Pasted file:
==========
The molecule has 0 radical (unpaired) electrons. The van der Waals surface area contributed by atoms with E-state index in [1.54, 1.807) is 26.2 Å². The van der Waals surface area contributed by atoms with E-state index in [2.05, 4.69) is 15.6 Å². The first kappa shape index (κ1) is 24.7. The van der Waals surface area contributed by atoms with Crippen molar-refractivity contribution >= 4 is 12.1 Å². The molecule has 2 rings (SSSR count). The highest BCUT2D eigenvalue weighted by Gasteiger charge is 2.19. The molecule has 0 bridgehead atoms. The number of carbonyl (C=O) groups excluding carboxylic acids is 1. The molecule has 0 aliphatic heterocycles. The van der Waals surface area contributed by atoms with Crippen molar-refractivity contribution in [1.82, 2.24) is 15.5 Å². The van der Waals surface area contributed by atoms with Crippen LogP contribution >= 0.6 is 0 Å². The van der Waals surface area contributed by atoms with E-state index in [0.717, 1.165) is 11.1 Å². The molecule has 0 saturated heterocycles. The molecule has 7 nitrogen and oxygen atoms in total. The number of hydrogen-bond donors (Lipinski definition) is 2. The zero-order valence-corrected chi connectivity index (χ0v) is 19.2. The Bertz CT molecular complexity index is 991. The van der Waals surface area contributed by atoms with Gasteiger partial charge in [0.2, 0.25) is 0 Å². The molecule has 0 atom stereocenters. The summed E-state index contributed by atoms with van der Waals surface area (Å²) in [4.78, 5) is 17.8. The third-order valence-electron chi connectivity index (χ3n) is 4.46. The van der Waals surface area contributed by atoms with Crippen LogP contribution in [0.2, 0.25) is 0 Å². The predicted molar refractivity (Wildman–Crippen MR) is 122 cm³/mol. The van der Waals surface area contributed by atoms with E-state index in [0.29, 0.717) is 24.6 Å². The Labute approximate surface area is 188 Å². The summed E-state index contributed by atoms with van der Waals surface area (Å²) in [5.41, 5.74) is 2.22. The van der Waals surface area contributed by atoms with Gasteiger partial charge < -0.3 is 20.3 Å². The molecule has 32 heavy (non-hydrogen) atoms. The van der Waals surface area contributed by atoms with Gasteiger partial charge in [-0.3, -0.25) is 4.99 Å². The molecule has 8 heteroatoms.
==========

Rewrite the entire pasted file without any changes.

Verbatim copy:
The molecule has 0 radical (unpaired) electrons. The van der Waals surface area contributed by atoms with E-state index in [1.54, 1.807) is 26.2 Å². The van der Waals surface area contributed by atoms with E-state index in [2.05, 4.69) is 15.6 Å². The first kappa shape index (κ1) is 24.7. The van der Waals surface area contributed by atoms with Crippen molar-refractivity contribution >= 4 is 12.1 Å². The molecule has 2 rings (SSSR count). The highest BCUT2D eigenvalue weighted by Gasteiger charge is 2.19. The molecule has 0 bridgehead atoms. The number of carbonyl (C=O) groups excluding carboxylic acids is 1. The molecule has 0 aliphatic heterocycles. The van der Waals surface area contributed by atoms with Crippen molar-refractivity contribution in [1.82, 2.24) is 15.5 Å². The van der Waals surface area contributed by atoms with Crippen LogP contribution >= 0.6 is 0 Å². The van der Waals surface area contributed by atoms with E-state index in [0.717, 1.165) is 11.1 Å². The molecule has 0 saturated heterocycles. The molecule has 7 nitrogen and oxygen atoms in total. The number of hydrogen-bond donors (Lipinski definition) is 2. The zero-order valence-corrected chi connectivity index (χ0v) is 19.2. The Bertz CT molecular complexity index is 991. The van der Waals surface area contributed by atoms with Gasteiger partial charge in [0.2, 0.25) is 0 Å². The molecule has 0 atom stereocenters. The summed E-state index contributed by atoms with van der Waals surface area (Å²) in [4.78, 5) is 17.8. The third-order valence-electron chi connectivity index (χ3n) is 4.46. The van der Waals surface area contributed by atoms with Crippen LogP contribution in [0.2, 0.25) is 0 Å². The predicted molar refractivity (Wildman–Crippen MR) is 122 cm³/mol. The van der Waals surface area contributed by atoms with E-state index in [0.29, 0.717) is 24.6 Å². The Labute approximate surface area is 188 Å². The summed E-state index contributed by atoms with van der Waals surface area (Å²) in [5.41, 5.74) is 2.22. The van der Waals surface area contributed by atoms with Gasteiger partial charge < -0.3 is 20.3 Å². The molecule has 32 heavy (non-hydrogen) atoms. The van der Waals surface area contributed by atoms with Gasteiger partial charge in [-0.3, -0.25) is 4.99 Å². The molecule has 8 heteroatoms.